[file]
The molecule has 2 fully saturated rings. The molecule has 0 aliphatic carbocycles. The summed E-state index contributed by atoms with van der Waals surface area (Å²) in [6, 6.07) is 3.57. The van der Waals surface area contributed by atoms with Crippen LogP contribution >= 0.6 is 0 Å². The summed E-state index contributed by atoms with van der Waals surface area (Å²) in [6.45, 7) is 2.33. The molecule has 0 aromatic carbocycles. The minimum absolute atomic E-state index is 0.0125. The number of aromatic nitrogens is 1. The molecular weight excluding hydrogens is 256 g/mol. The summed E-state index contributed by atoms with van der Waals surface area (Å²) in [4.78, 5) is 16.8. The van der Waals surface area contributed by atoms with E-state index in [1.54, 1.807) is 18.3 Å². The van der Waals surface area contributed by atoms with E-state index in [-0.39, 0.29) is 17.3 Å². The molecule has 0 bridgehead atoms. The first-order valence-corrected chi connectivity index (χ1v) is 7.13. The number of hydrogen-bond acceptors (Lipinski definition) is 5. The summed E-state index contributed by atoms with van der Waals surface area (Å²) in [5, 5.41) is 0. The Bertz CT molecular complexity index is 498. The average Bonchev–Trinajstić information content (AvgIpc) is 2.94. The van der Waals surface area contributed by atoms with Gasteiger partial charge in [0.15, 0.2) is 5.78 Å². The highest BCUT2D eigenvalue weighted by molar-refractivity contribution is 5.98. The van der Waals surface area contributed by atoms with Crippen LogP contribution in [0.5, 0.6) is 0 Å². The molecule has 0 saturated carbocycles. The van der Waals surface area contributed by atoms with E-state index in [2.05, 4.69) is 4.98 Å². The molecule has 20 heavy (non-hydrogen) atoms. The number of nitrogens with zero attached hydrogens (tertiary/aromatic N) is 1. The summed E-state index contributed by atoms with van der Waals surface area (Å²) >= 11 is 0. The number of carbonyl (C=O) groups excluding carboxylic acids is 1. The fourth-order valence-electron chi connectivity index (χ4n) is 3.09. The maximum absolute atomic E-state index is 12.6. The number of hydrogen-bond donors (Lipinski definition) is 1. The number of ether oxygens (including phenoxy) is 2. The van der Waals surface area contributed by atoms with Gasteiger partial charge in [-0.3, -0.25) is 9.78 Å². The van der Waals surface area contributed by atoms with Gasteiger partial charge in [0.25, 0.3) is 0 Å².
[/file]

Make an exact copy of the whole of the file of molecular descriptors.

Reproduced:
The molecule has 2 fully saturated rings. The molecule has 0 aliphatic carbocycles. The summed E-state index contributed by atoms with van der Waals surface area (Å²) in [6, 6.07) is 3.57. The van der Waals surface area contributed by atoms with Crippen LogP contribution >= 0.6 is 0 Å². The summed E-state index contributed by atoms with van der Waals surface area (Å²) in [6.45, 7) is 2.33. The molecule has 0 aromatic carbocycles. The minimum absolute atomic E-state index is 0.0125. The number of aromatic nitrogens is 1. The molecular weight excluding hydrogens is 256 g/mol. The summed E-state index contributed by atoms with van der Waals surface area (Å²) in [4.78, 5) is 16.8. The van der Waals surface area contributed by atoms with E-state index in [1.54, 1.807) is 18.3 Å². The van der Waals surface area contributed by atoms with E-state index in [-0.39, 0.29) is 17.3 Å². The molecule has 0 bridgehead atoms. The first-order valence-corrected chi connectivity index (χ1v) is 7.13. The number of hydrogen-bond acceptors (Lipinski definition) is 5. The summed E-state index contributed by atoms with van der Waals surface area (Å²) in [5, 5.41) is 0. The Bertz CT molecular complexity index is 498. The average Bonchev–Trinajstić information content (AvgIpc) is 2.94. The van der Waals surface area contributed by atoms with Gasteiger partial charge in [0.15, 0.2) is 5.78 Å². The highest BCUT2D eigenvalue weighted by molar-refractivity contribution is 5.98. The van der Waals surface area contributed by atoms with Crippen LogP contribution in [0.5, 0.6) is 0 Å². The molecule has 0 saturated carbocycles. The van der Waals surface area contributed by atoms with E-state index in [2.05, 4.69) is 4.98 Å². The molecule has 20 heavy (non-hydrogen) atoms. The number of nitrogens with zero attached hydrogens (tertiary/aromatic N) is 1. The summed E-state index contributed by atoms with van der Waals surface area (Å²) >= 11 is 0. The number of carbonyl (C=O) groups excluding carboxylic acids is 1. The fourth-order valence-electron chi connectivity index (χ4n) is 3.09. The maximum absolute atomic E-state index is 12.6. The number of hydrogen-bond donors (Lipinski definition) is 1. The number of ether oxygens (including phenoxy) is 2. The van der Waals surface area contributed by atoms with Gasteiger partial charge in [-0.3, -0.25) is 9.78 Å². The van der Waals surface area contributed by atoms with Gasteiger partial charge in [0.25, 0.3) is 0 Å².